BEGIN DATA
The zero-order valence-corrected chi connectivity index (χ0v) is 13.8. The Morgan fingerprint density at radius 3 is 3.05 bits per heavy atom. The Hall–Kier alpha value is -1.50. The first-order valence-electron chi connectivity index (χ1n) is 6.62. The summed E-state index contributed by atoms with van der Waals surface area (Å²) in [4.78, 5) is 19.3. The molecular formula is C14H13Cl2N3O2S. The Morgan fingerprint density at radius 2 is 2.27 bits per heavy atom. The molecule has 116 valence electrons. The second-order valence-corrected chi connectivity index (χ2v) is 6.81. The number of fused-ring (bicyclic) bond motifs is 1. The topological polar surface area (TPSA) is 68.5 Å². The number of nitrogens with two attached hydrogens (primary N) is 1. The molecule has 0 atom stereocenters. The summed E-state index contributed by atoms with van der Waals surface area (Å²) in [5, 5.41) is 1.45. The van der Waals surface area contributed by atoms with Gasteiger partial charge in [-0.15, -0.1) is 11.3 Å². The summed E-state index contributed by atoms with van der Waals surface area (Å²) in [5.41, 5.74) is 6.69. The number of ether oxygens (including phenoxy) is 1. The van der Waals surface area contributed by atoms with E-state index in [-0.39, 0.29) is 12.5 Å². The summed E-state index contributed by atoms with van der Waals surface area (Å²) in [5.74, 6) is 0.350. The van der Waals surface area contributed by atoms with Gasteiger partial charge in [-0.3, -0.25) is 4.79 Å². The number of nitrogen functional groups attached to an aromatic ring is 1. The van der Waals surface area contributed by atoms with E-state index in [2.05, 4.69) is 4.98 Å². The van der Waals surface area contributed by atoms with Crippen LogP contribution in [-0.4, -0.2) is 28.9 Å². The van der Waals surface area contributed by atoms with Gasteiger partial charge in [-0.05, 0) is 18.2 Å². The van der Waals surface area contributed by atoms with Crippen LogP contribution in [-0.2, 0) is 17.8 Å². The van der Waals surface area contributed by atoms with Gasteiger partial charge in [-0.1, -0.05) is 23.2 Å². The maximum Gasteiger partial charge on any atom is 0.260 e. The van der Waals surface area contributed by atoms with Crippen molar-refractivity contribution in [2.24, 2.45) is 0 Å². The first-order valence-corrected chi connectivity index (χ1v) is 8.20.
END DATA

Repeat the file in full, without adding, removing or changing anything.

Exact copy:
The zero-order valence-corrected chi connectivity index (χ0v) is 13.8. The Morgan fingerprint density at radius 3 is 3.05 bits per heavy atom. The Hall–Kier alpha value is -1.50. The first-order valence-electron chi connectivity index (χ1n) is 6.62. The summed E-state index contributed by atoms with van der Waals surface area (Å²) in [4.78, 5) is 19.3. The molecular formula is C14H13Cl2N3O2S. The Morgan fingerprint density at radius 2 is 2.27 bits per heavy atom. The molecule has 116 valence electrons. The second-order valence-corrected chi connectivity index (χ2v) is 6.81. The number of fused-ring (bicyclic) bond motifs is 1. The topological polar surface area (TPSA) is 68.5 Å². The number of nitrogens with two attached hydrogens (primary N) is 1. The molecule has 0 atom stereocenters. The summed E-state index contributed by atoms with van der Waals surface area (Å²) in [5, 5.41) is 1.45. The van der Waals surface area contributed by atoms with Gasteiger partial charge in [-0.15, -0.1) is 11.3 Å². The summed E-state index contributed by atoms with van der Waals surface area (Å²) in [5.41, 5.74) is 6.69. The number of ether oxygens (including phenoxy) is 1. The van der Waals surface area contributed by atoms with E-state index in [-0.39, 0.29) is 12.5 Å². The summed E-state index contributed by atoms with van der Waals surface area (Å²) in [5.74, 6) is 0.350. The van der Waals surface area contributed by atoms with Gasteiger partial charge in [-0.3, -0.25) is 4.79 Å². The number of nitrogen functional groups attached to an aromatic ring is 1. The van der Waals surface area contributed by atoms with E-state index in [2.05, 4.69) is 4.98 Å². The van der Waals surface area contributed by atoms with Crippen LogP contribution in [-0.4, -0.2) is 28.9 Å². The van der Waals surface area contributed by atoms with Gasteiger partial charge in [-0.05, 0) is 18.2 Å². The van der Waals surface area contributed by atoms with Crippen LogP contribution in [-0.2, 0) is 17.8 Å². The van der Waals surface area contributed by atoms with Gasteiger partial charge in [-0.1, -0.05) is 23.2 Å². The maximum Gasteiger partial charge on any atom is 0.260 e. The van der Waals surface area contributed by atoms with Crippen molar-refractivity contribution in [2.24, 2.45) is 0 Å². The first-order valence-corrected chi connectivity index (χ1v) is 8.20.